After my date, I go home. My foster parents are out for the evening. I decide to find out for myself, once and for all, what sex is.
I go to the computer and type the word into a search engine.
It turns out that I had been having sex. I'd had sex with my foster mother, as well as Melissa. Sex and fucking, for the most part, are the same thing.
That's interesting, I think, as I browse through more pages on the subject, reading about positions, legal implications of sex (I laugh when I realize that, in some places, having sex with my foster mother would be illegal because of my age), and sex in religion. It's interesting, and for a brief moment, I relax in my newfound knowledge, happy that an answer to a question nobody would answer for me has been discovered.
But only for a brief moment. Because the next topic on the page I'm reading is "Sexually Transmitted Diseases."
Something in my stomach twists, and for a moment, I think I'm going to throw up. The feeling increases as I read.
Chlamydia. It can cause infertility in women. In men, it can cause painful discharge from the penis. An estimated three million people in the United States have the disease. One out of every one hundred.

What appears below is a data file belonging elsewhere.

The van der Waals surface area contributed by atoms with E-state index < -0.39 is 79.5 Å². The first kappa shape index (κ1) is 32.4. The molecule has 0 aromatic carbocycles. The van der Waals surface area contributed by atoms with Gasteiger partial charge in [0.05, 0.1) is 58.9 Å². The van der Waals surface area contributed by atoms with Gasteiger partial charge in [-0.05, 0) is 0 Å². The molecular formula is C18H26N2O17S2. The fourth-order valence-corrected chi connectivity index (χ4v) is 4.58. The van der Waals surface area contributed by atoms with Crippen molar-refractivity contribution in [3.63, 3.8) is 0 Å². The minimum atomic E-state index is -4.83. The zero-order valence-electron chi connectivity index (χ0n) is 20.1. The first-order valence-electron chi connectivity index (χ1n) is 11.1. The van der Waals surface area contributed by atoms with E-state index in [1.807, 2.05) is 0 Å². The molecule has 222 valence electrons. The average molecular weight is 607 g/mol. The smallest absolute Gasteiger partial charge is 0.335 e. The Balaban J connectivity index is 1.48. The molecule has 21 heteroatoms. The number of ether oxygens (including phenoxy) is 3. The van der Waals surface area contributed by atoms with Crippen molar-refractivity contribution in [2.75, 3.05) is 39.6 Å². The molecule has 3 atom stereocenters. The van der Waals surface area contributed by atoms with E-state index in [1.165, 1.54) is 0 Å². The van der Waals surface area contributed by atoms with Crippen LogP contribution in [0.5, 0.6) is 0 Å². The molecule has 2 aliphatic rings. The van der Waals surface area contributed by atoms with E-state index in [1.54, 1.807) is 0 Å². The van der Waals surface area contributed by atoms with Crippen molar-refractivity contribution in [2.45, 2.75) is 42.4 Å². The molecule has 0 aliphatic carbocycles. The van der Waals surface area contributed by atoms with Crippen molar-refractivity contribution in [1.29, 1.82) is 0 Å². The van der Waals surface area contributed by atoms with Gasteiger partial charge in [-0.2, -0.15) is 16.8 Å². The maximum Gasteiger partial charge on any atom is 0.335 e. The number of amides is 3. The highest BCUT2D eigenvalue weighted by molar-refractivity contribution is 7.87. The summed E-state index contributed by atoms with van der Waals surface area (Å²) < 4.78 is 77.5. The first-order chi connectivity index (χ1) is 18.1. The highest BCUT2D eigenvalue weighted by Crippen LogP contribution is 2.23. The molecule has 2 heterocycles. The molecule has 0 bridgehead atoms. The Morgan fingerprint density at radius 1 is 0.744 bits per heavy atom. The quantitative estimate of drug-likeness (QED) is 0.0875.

Gonorrhea. In men, it can cause painful, colorful discharge from the penis. An estimated one million people get this disease every year. That's one in three hundred people.
Viral hepatitis—you can die from this one. It affects the liver. It's all over the place. Even being in the same house as someone with hepatitis puts you at risk of contracting the disease.
Genital herpes. The most common STD there is. One out of every five adults in America has it. And you can't get rid of it.
Before I can read anymore, I'm in the bathroom. Checking to see if my eyes are still white (the liver problems associated with hepatitis can make them turn yellow). Looking for spots on my dick with a magnifying glass. Forcing myself to pee so I can find out if it stings. I think it does, but I'm not sure if it is because I've caught something, or because of the force I use to get it out.
That night, I sit in the shower until all the hot water is gone. No matter how much I scrub, no matter what I do, I can't feel clean. I've exposed myself to disease. After all my work, after everything I've done to make sure I kept germs and bacteria out of my body, I've made the one mistake that could completely fuck me over. For good.
The website assures me that if I take precautions such as wearing a condom, I can still have a healthy and satisfying sex life. Which raises the question—in the life of a condom, how many people come in contact with it before I use it? Because if just one of those people has one of these diseases…
When my foster parents come home that night, they find me still in the shower. The water is cold, but it doesn't bother me. My foster mother turns it off and stands me up, wrapping me in a towel, while my foster father keeps asking what's going on, what's wrong with me.
"I think I want to kill myself," I finally explain to him.
The next day, I don't go to school. Together, they drive me to a small office in a strip mall. That's where I meet my psychiatrist.